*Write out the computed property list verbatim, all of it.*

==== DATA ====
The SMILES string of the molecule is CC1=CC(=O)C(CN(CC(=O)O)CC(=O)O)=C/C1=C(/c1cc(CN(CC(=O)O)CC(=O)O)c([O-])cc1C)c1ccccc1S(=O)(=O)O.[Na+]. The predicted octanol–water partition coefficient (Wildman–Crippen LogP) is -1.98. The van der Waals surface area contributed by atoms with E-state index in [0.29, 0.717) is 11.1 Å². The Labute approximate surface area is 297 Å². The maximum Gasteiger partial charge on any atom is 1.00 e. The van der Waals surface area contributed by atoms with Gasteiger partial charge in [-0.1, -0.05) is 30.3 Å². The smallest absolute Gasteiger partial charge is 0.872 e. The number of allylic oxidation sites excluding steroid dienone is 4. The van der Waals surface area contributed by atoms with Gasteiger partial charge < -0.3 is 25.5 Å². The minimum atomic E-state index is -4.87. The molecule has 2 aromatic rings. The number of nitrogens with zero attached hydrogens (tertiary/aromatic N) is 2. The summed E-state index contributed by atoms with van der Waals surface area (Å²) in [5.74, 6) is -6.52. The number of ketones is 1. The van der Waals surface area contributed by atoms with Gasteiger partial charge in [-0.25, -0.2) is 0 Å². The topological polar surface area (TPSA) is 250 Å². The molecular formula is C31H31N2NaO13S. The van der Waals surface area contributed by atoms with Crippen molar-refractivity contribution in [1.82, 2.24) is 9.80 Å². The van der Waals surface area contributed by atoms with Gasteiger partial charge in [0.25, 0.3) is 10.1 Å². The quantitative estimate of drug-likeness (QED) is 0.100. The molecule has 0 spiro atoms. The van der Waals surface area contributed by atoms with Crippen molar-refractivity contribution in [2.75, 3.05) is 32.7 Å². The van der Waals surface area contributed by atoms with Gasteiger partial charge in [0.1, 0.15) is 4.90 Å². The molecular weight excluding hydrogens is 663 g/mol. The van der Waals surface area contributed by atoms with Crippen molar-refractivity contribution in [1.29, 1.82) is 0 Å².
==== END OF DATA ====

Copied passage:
The SMILES string of the molecule is CC1=CC(=O)C(CN(CC(=O)O)CC(=O)O)=C/C1=C(/c1cc(CN(CC(=O)O)CC(=O)O)c([O-])cc1C)c1ccccc1S(=O)(=O)O.[Na+]. The predicted octanol–water partition coefficient (Wildman–Crippen LogP) is -1.98. The van der Waals surface area contributed by atoms with E-state index in [0.29, 0.717) is 11.1 Å². The Labute approximate surface area is 297 Å². The maximum Gasteiger partial charge on any atom is 1.00 e. The van der Waals surface area contributed by atoms with Gasteiger partial charge in [-0.1, -0.05) is 30.3 Å². The smallest absolute Gasteiger partial charge is 0.872 e. The number of allylic oxidation sites excluding steroid dienone is 4. The van der Waals surface area contributed by atoms with Gasteiger partial charge < -0.3 is 25.5 Å². The minimum atomic E-state index is -4.87. The molecule has 2 aromatic rings. The number of nitrogens with zero attached hydrogens (tertiary/aromatic N) is 2. The summed E-state index contributed by atoms with van der Waals surface area (Å²) in [5.74, 6) is -6.52. The number of ketones is 1. The van der Waals surface area contributed by atoms with Gasteiger partial charge in [-0.25, -0.2) is 0 Å². The topological polar surface area (TPSA) is 250 Å². The molecular formula is C31H31N2NaO13S. The van der Waals surface area contributed by atoms with Crippen molar-refractivity contribution in [1.82, 2.24) is 9.80 Å². The van der Waals surface area contributed by atoms with Gasteiger partial charge in [0.25, 0.3) is 10.1 Å². The quantitative estimate of drug-likeness (QED) is 0.100. The molecule has 0 spiro atoms. The van der Waals surface area contributed by atoms with Crippen molar-refractivity contribution in [2.75, 3.05) is 32.7 Å². The van der Waals surface area contributed by atoms with Gasteiger partial charge in [0.1, 0.15) is 4.90 Å². The molecular weight excluding hydrogens is 663 g/mol. The van der Waals surface area contributed by atoms with Crippen molar-refractivity contribution in [1.29, 1.82) is 0 Å².